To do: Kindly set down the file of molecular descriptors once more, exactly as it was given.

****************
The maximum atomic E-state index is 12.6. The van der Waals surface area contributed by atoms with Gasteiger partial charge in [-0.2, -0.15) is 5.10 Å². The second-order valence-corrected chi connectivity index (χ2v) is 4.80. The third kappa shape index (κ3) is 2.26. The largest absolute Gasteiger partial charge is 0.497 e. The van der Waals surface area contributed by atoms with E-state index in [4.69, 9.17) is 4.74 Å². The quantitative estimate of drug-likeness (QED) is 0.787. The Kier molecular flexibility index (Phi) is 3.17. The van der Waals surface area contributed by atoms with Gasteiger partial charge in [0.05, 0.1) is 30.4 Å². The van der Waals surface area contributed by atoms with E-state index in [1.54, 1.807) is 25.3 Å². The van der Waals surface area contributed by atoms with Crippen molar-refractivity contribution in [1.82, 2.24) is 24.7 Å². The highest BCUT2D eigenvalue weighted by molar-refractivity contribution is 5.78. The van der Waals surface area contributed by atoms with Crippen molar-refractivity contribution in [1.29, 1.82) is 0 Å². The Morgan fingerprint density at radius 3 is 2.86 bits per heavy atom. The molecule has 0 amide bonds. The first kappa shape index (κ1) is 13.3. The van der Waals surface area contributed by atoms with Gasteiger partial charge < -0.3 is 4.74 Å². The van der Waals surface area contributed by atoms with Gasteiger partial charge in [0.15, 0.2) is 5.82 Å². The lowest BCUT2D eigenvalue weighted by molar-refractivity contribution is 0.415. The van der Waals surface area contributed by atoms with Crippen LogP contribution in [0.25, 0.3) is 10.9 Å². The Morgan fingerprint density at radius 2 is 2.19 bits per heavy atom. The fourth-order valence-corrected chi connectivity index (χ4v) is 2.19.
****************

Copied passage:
The maximum atomic E-state index is 12.6. The van der Waals surface area contributed by atoms with Gasteiger partial charge in [-0.2, -0.15) is 5.10 Å². The second-order valence-corrected chi connectivity index (χ2v) is 4.80. The third kappa shape index (κ3) is 2.26. The largest absolute Gasteiger partial charge is 0.497 e. The van der Waals surface area contributed by atoms with E-state index in [4.69, 9.17) is 4.74 Å². The quantitative estimate of drug-likeness (QED) is 0.787. The Kier molecular flexibility index (Phi) is 3.17. The van der Waals surface area contributed by atoms with Gasteiger partial charge in [0.05, 0.1) is 30.4 Å². The van der Waals surface area contributed by atoms with E-state index in [1.54, 1.807) is 25.3 Å². The van der Waals surface area contributed by atoms with Crippen molar-refractivity contribution in [1.82, 2.24) is 24.7 Å². The highest BCUT2D eigenvalue weighted by molar-refractivity contribution is 5.78. The van der Waals surface area contributed by atoms with Crippen molar-refractivity contribution in [1.29, 1.82) is 0 Å². The Morgan fingerprint density at radius 3 is 2.86 bits per heavy atom. The molecule has 0 amide bonds. The first kappa shape index (κ1) is 13.3. The van der Waals surface area contributed by atoms with Gasteiger partial charge < -0.3 is 4.74 Å². The van der Waals surface area contributed by atoms with Gasteiger partial charge in [0.15, 0.2) is 5.82 Å². The lowest BCUT2D eigenvalue weighted by molar-refractivity contribution is 0.415. The van der Waals surface area contributed by atoms with Crippen LogP contribution in [0.25, 0.3) is 10.9 Å². The Morgan fingerprint density at radius 2 is 2.19 bits per heavy atom. The fourth-order valence-corrected chi connectivity index (χ4v) is 2.19.